It’s no secret that Florence is one of the art capitals of the world. The bright star of the renaissance era, Florence offered its ancient streets as blank canvases for countless artists to transform. The heavy influence of art and architecture still lingers in the air of this beautiful city, often whispering stories of the greats – the masters whose footprints many have strived to follow.
But the wind here is changing. And I arrived just in time to catch a heavy gust and breathe it in.
Around the corner of Piazza Signoria on my second night in Florence a striking ad jumped out at me: plastered over a hot pink background popped the familiar eyes of China’s most famous living artist . Struggling to believe what stood before me, I read the description. “Ai Weiwei Libero, Palazzo Strozzi.”
An activist, a rebel, a dissenter, Ai Weiwei is not an artist who “belongs” in Florence. Weiwei, a Beijing born artist, uses his art as a platform for social change. He speaks for those who can’t speak for themselves. He lets nothing slide. He is alert, awake, and alive.
His art is unusual. He plays with unconventional materials. He breaks barriers. He sparks controversy.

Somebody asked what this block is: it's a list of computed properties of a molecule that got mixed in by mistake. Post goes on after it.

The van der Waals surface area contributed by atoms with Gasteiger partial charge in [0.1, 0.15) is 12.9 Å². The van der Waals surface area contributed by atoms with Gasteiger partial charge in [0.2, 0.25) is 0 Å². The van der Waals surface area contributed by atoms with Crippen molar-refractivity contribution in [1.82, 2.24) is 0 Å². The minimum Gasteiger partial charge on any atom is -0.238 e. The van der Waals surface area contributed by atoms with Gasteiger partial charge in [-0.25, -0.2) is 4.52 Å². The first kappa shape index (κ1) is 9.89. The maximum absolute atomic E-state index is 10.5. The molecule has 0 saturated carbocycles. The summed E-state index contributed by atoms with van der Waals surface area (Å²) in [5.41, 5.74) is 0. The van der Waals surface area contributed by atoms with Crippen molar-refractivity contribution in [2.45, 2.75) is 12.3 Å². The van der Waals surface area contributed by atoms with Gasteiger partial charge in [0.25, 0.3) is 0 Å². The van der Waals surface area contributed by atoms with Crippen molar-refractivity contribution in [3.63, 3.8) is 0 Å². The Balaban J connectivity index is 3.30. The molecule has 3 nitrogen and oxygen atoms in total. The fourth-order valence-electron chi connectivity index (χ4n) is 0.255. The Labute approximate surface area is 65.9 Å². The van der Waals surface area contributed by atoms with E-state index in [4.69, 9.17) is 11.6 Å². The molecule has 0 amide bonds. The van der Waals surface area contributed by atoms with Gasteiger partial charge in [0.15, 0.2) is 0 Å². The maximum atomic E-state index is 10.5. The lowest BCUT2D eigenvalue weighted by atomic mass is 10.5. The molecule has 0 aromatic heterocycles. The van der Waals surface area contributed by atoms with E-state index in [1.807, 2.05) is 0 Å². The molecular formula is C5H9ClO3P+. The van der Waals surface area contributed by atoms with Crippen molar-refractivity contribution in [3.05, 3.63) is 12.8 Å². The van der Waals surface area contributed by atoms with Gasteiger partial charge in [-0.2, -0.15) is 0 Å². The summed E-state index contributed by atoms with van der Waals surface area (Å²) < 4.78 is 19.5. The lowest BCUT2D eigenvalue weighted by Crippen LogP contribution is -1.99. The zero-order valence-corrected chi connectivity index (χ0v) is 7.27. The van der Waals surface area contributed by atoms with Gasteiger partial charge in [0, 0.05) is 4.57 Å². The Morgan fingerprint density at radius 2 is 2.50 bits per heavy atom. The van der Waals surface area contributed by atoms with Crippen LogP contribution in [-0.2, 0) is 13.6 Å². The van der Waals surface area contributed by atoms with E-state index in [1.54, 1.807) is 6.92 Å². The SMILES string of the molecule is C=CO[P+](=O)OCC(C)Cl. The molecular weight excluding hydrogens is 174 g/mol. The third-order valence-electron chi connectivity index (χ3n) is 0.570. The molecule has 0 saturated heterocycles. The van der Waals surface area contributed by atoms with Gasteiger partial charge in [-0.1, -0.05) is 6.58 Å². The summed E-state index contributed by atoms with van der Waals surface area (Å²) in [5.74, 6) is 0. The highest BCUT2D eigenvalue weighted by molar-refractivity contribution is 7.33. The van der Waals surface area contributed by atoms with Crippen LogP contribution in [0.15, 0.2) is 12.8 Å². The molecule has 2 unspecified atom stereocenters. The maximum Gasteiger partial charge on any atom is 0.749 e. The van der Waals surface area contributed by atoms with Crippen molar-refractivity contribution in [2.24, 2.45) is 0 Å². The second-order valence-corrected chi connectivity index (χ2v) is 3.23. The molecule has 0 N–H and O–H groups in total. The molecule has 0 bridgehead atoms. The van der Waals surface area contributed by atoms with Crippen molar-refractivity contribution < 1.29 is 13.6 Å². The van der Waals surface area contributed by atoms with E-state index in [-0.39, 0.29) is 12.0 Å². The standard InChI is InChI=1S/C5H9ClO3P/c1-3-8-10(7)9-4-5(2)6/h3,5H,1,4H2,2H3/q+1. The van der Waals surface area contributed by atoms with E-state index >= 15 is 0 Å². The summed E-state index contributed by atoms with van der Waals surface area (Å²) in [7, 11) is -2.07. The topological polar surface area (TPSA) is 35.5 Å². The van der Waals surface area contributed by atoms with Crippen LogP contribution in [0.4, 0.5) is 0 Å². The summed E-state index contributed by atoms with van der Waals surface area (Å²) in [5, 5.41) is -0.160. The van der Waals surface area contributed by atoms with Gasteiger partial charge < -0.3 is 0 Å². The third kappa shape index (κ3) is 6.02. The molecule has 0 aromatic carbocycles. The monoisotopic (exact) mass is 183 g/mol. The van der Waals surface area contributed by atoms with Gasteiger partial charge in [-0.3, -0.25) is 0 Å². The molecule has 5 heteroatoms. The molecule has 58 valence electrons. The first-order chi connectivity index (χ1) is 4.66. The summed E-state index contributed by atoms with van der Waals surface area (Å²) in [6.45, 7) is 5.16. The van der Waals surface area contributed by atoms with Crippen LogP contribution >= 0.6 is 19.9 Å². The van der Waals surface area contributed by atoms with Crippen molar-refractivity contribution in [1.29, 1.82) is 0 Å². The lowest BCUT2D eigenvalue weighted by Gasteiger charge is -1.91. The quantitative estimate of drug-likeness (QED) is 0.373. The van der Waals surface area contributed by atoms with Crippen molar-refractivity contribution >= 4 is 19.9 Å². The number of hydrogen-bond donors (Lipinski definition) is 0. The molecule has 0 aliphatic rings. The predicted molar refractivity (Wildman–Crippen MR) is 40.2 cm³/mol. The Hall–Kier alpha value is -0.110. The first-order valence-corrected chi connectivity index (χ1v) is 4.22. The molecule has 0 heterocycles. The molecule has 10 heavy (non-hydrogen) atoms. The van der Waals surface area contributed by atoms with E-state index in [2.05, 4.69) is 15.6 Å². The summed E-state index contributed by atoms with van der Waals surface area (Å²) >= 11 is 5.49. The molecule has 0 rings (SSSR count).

His work is in stark contrast to the typical Florentine art: he is no Michelangelo creating art for political or religious elites. He does not create art that belongs. He creates art that deviates.
Similar to the Chinese government that detained him for eighty days, the Medici would have him exiled in a heartbeat.
Labeled one of the most influential artists of our time, Weiwei has a unique global platform on which he can speak out against injustice and oppression. His methods, though sometimes jarring or even provocative, never fail to attract attention.
How fitting it is, then, to see a complete retrospective of a rebel artist featured in the palace of the Strozzi family, a great rival to the Medici.
How fitting to have a great force of government opposition featured in Florence’s own symbol of government opposition.
In addition to a collection of Weiwei’s older pieces, he created a new series for his exhibition in Florence: portraits, made entirely of LEGO bricks of Dante, Galileo, Savonarola, and Filippo Strozzi – all famous political dissenters.
With these portraits he reminds us that dissent is not a dirty word. For society to progress, society must question. A government that silences is a government that stalls.
Renaissance and contemporary art are vastly different. There is nothing quite so shocking as seeing the hot pink and bright yellow Weiwei advertisements next to statues and sculptures aging over 100 years. But once immersing oneself in the exhibition, once weaving in and out of the porcelain figures, the bright wallpaper, the LEGO portraits, the paint-coated vases, and the moving photographs, it suddenly became very hard to imagine Weiwei’s art featured in any other setting.
Creativity has always found a home in Florence. Though contemporary art often finds itself in far more modern cities, Florence will continue to remain sympathetic to its methods and messages.
In this beautiful city of creative freedom and self-expression, Ai Weiwei’s famous words are truer than ever: “Everything is art. Everything is politics.”